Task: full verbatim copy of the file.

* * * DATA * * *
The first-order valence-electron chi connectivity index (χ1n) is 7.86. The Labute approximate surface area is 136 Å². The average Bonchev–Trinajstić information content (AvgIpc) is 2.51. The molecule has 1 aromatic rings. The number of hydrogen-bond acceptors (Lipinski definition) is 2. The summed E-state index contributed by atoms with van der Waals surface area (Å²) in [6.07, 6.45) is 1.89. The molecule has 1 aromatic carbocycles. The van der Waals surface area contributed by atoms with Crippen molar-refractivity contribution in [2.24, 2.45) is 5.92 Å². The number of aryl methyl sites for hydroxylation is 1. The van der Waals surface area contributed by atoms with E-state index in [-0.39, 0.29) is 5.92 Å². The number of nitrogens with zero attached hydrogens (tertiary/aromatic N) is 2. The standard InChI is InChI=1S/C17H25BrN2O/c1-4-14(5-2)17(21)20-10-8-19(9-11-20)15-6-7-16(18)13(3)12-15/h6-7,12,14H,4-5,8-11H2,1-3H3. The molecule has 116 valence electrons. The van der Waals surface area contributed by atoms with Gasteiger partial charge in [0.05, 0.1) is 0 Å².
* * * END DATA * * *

The first-order valence-electron chi connectivity index (χ1n) is 7.86. The Labute approximate surface area is 136 Å². The average Bonchev–Trinajstić information content (AvgIpc) is 2.51. The molecule has 1 aromatic rings. The number of hydrogen-bond acceptors (Lipinski definition) is 2. The summed E-state index contributed by atoms with van der Waals surface area (Å²) in [6.07, 6.45) is 1.89. The molecule has 1 aromatic carbocycles. The van der Waals surface area contributed by atoms with Crippen molar-refractivity contribution in [2.24, 2.45) is 5.92 Å². The number of aryl methyl sites for hydroxylation is 1. The van der Waals surface area contributed by atoms with E-state index in [-0.39, 0.29) is 5.92 Å². The number of nitrogens with zero attached hydrogens (tertiary/aromatic N) is 2. The standard InChI is InChI=1S/C17H25BrN2O/c1-4-14(5-2)17(21)20-10-8-19(9-11-20)15-6-7-16(18)13(3)12-15/h6-7,12,14H,4-5,8-11H2,1-3H3. The molecule has 116 valence electrons. The van der Waals surface area contributed by atoms with Gasteiger partial charge in [0.05, 0.1) is 0 Å².